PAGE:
I'm working as an Integration Support Teacher again, this year at one elementary school in Surrey. I'm the only IST at a small school and it's an enormous amount of work. Things appear to be going ok, somewhat, but it's a lot of responsibility and a lot of headwork. I'm finding it very hard to stay motivated with fitness and healthy eating. I need to get my body back into the zone of teaching after a rather inconsistent summer.
I'm coming into the new school year with the hopes to, if I have the self-confidence for it, apply to the administration pool for next year. I'd like to put this Master's in Education that I received back in 2016 to work. Life has been very busy since then, but I'm hoping that I'm in a place where I have the skills and experience to take on some new responsibilities.
Music and photography-wise, I'm feeling a little exhausted. It's difficult to focus on many of the small things that I used to enjoy doing: learning new songs, printing out new songs, writing and practicing, taking a drive to a good photography location. I don't really know what to do there. I've considered selling off a bunch of the portrait photography paraphernalia that I've acquired over the last five years: studio lights, softboxes, backdrops, etc.. All that stuff feels like a weight around my neck of sorts, stuff that says I should be able to use it more often, but I can't seem to get the energy to do it.
Life is generally good, but I'd like something to pep me up. That's all.
This weekend, I will be playing music for my girlfriend's sister's wedding. They want me to perform three songs throughout the ceremony: "I Wanna' Dance With Somebody," "I'll Come Running to Tie your Shoes," and "Let's Stay Together."
I've had a devil of a time memorizing these songs. For "I Wanna' Dance With Somebody," the words and sequence kept going out of sync. Last weekend, I had set up some of the studio lights in the livingroom, so I decided to try to make a video, hoping some of the lyrics would sink in.
Here's the raw, muddy result:
This was my first video I've made for a long time. I made a lot of mistakes. I should have made a basic 4/4 drum machine track to play along with, but I settled for a click track; as a result, I went out of time quite a few times.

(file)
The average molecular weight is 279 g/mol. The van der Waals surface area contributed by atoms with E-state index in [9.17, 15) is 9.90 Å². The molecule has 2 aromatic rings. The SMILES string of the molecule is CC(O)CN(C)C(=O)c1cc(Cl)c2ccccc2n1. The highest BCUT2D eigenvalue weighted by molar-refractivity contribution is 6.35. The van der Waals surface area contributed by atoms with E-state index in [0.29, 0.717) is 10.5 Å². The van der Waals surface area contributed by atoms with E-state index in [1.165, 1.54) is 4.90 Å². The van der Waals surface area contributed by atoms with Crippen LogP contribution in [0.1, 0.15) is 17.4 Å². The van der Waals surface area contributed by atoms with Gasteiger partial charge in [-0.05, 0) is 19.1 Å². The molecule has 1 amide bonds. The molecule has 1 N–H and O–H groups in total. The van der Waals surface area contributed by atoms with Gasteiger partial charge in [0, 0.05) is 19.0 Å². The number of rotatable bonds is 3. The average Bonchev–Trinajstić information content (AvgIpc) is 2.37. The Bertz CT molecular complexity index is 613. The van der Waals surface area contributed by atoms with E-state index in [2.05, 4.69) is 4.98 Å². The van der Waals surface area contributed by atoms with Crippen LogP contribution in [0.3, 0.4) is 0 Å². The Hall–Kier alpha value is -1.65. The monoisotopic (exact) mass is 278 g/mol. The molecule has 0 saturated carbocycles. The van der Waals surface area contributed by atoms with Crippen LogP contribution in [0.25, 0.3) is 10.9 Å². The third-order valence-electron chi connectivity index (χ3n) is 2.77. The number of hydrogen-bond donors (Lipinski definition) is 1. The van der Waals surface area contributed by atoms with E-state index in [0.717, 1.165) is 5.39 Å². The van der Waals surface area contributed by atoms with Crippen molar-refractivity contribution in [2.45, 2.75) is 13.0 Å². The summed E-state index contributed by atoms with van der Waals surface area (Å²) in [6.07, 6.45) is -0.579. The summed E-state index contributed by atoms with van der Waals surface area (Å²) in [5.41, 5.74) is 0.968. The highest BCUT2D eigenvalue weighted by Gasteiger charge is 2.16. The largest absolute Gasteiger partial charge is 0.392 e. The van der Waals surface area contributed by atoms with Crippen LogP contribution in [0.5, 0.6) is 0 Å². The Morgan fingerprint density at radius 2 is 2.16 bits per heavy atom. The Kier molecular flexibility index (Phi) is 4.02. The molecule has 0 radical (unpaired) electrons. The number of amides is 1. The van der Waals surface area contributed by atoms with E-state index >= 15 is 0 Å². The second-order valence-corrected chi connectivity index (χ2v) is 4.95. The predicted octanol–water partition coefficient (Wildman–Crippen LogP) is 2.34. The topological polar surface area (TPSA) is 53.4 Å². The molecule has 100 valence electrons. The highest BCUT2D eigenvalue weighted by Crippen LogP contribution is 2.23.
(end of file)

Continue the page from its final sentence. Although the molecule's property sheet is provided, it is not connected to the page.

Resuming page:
My uncle, a professional musician, says I should have had less distortion on the rhythm guitar. He's correct, but I do love the sound of those flatwound strings through some light distortion; there's something huge about the sound, something both warm and out of control.
Another friend offered to remix it for me. Perhaps I will take him up on the offer.
Anyhow, there it is. Hopefully I've learned a few lessons for next time.
I've recently really enjoyed Pat Finnerty's "Why does this song stink" videos on YouTube. I love not only that he agrees with many of my biases about why certain songs "stink," but I also really appreciate the creativity by which he builds his videos. They are deliberately lo-fi with various basic animations and simple jump cuts.
He's done excellent videos about "Hey Soul Sister," "Don't Tell me How to Live," and "All Summer Long," but his best tour de force so far is the "Kravitz Bowl," a hilarious hypothetical "football game between two bad songs."
Finnerty's videos are wonderful if you have specific techno-culture-based taste in music. I think it's safe to say that most people who play guitar, really love pop music, dislike Train's music, found "Kryptonite" insufferable, or were bewildered by Warren Zevon's presence on "All Summer Long" will enjoy his videos. Finnerty's clear love of music and willingness to create in-depth videos about why some music doesn't quite work, well, I appreciate that effort. I remember first hearing Train songs, or "Kryptonite," or both Lenny Kravitz's "American Woman" and "Fly Away;" I thought, Something's wrong here. Something's off. And Pat Finnerty seems to be able to put into words just what's so off about that sort of corporate-driven bland music.
In addition, Finnerty appears to have a real knack for getting people involved in his videos. These videos are masterclasses in being friendly and inclusive with the people in your community, in making them feel connected to your projects. He appears to have a knack for getting people on board, even the likes of Dave Grohl. His empathic extroversion is seriously admirable.
I feel as if I'm suffering from a creative block right now, both in music and photography. I've gone through this sort of thing for a very long time, but it feels rather acute right now. I can't seem to conceptualize anything: no visions for interesting photographs, no melodies or lyrics to work with. I don't want to dwell on the problems of creative block, though. I'd rather try to pin down some solutions.
In no particular order:
I miss creating. I miss feeling like I wrote a worthwhile song, or took an interesting photo. Here's to hoping that, as the days get longer, my creativity can flourish again.